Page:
Christine M. Flowers: Sometimes, it does take a village
AS A LAWYER, I know what I'm supposed to say in these situations. That hunting down a suspected rapist and administering "street justice" is wrong. That vigilantism undermines our constitutional protections. That we are innocent until proven guilty - in a court of law, not at the curb.
AS A LAWYER, I know what I'm supposed to say in these situations.
That hunting down a suspected rapist and administering "street justice" is wrong. That vigilantism undermines our constitutional protections. That we are innocent until proven guilty - in a court of law, not at the curb.
After three years studying the law and more than 15 practicing it, I get it. We can't take the law into our own hands.
And yet there's a part of me that wanted to pump my fist in the air and scream "Yes!" when I heard what the Kensington residents did to Jose Carrasquillo, the man who allegedly raped an 11-year-old girl on her way to school this week.
Call the neighborhood residents savages. But beyond the issue of guilt and innocence, and whether the wrong person was victimized (if you don't count an innocent child), there's something else at play here. And that's the fact that a neighborhood came together on a June afternoon and became their daughter's keeper.
For years, we've lamented the fact that Philadelphians have become so afraid of or so immunized to violence that they consistently look the other way when crimes are committed. T-shirts flaunt the "Don't snitch" mentality, parents brazenly coach their kids to "forget" what happened on the witness stand, people who stand next to friends shot in broad daylight develop temporary blindness.
The cowardice would be comical if it weren't so tragic.
But here we had neighbors who, informed by police that there was physical evidence linking Carrasquillo to the crime, executed a rather passionate citizens' arrest.
The lawyer in me rebels and says, "This is horrible, we can't revert to being Tombstone-on-the-Schuylkill every time police issue the description of a suspect. Due process needs to be followed."
Of course it does, otherwise we'd have 1.4 million justice systems in the City of Brotherly Love - with some of them definitely not so brotherly.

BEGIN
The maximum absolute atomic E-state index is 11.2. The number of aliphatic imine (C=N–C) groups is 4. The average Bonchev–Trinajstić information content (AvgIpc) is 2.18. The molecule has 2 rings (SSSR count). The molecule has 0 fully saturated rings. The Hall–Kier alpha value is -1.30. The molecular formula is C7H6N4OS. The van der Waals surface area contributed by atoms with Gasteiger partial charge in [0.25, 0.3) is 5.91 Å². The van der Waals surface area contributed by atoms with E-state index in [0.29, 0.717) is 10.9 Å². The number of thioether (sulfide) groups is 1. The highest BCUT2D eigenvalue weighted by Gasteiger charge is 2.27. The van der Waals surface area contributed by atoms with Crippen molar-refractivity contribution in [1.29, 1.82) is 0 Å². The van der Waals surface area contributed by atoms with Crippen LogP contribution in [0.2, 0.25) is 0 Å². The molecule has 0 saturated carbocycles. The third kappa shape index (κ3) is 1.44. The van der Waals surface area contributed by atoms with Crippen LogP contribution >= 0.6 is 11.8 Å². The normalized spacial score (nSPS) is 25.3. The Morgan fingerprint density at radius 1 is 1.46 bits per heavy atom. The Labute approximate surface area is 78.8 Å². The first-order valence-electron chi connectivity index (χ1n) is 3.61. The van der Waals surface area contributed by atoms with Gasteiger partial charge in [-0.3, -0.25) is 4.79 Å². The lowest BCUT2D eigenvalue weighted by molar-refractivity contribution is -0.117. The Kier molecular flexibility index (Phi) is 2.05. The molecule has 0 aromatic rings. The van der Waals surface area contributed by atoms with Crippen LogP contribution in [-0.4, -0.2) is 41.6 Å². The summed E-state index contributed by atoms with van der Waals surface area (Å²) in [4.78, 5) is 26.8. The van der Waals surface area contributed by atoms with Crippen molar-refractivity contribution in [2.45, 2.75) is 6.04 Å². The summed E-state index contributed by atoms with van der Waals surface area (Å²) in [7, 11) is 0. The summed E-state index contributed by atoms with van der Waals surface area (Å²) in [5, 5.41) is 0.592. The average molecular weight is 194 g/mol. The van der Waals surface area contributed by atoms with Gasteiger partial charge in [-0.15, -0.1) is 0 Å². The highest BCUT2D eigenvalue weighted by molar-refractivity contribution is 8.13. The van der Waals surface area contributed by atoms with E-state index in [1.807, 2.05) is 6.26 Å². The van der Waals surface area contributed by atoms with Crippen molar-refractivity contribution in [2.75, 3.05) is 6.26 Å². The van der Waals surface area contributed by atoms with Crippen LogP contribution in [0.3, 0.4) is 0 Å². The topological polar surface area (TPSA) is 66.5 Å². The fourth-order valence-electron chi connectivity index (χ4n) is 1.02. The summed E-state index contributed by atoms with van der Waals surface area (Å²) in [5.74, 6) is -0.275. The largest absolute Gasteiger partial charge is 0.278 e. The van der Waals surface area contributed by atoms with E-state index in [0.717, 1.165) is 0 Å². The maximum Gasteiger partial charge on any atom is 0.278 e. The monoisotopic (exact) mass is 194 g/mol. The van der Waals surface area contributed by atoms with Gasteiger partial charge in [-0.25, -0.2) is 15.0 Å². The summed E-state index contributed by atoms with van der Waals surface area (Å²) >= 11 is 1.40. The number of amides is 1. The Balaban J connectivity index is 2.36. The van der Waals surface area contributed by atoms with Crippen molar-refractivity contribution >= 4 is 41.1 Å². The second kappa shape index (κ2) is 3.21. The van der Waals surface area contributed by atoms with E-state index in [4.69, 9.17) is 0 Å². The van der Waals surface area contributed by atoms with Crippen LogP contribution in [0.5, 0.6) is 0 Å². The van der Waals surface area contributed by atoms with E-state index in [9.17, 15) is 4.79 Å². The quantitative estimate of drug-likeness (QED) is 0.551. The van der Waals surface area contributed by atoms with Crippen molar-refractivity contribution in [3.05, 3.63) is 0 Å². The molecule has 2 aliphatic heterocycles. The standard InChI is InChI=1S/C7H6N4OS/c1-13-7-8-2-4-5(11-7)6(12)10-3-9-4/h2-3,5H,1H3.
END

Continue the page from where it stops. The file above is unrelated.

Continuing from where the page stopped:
But let's look at this from another perspective. Carrasquillo may not have raped that innocent child, but he's got a nice rap sheet in his closet. Drugs, parole violations, all sorts of dandy things that make you wonder why he's out on the streets in the first place.
And leaving aside the dysfunctional character of our parole system, you have to wonder just how much a community is supposed to take before it reaches the breaking point. How many children physically butchered and psychologically maimed, how many of our elderly terrorized in their homes, how many promising young men played like losing chess pieces before we acknowledge that street justice - despite our best instincts - becomes an attractive alternative?
I bet that the men who hunted down Carrasquillo and beat him into unconsciousness were intimately aware of the flaws in our legal system, flaws that our next D.A. better address with more than election-year lip service.
That they chose to use their fists instead of letting us lawyers and judges do our jobs says more about our own shortcomings than about their rush to judgment. If they and the victim's family had any hope or sense that the system would have worked efficiently, it's unlikely Carrasquillo would be in a hospital bed recovering from his wounds.
But then the lawyer in me pipes up again and reminds me that however flawed our system might be, it's better than all the others.
Or is it? We can look down our noses at Third World justice where they cut off the hands of convicted thieves, but how about our own inability to stop repeat offenders from terrorizing the innocent? How about our unwillingness to enforce the death penalty for those who have been fully and fairly adjudged guilty of heinous crimes? Or our unwavering belief that it is better to release 10 guilty men than to convict an innocent one?
There's a reality here that the high-minded ideals that are so often divorced from the reality of the street fail to fully satisfy.
IT'S FINE for lawyers and judges and parole officers to pontificate about "the rules this" and "due process that" and the rights of the accused, but how do we explain to the people in Kensington and Olney and Point Breeze that this doesn't mean their children will be safe?
I guess I'm feeling schizophrenic these days. Part of me, the part that paid a lot of money to Villanova Law School, winces when I hear what happened to Carrasquillo.
But the other part very much understands. *
Christine M. Flowers is a lawyer.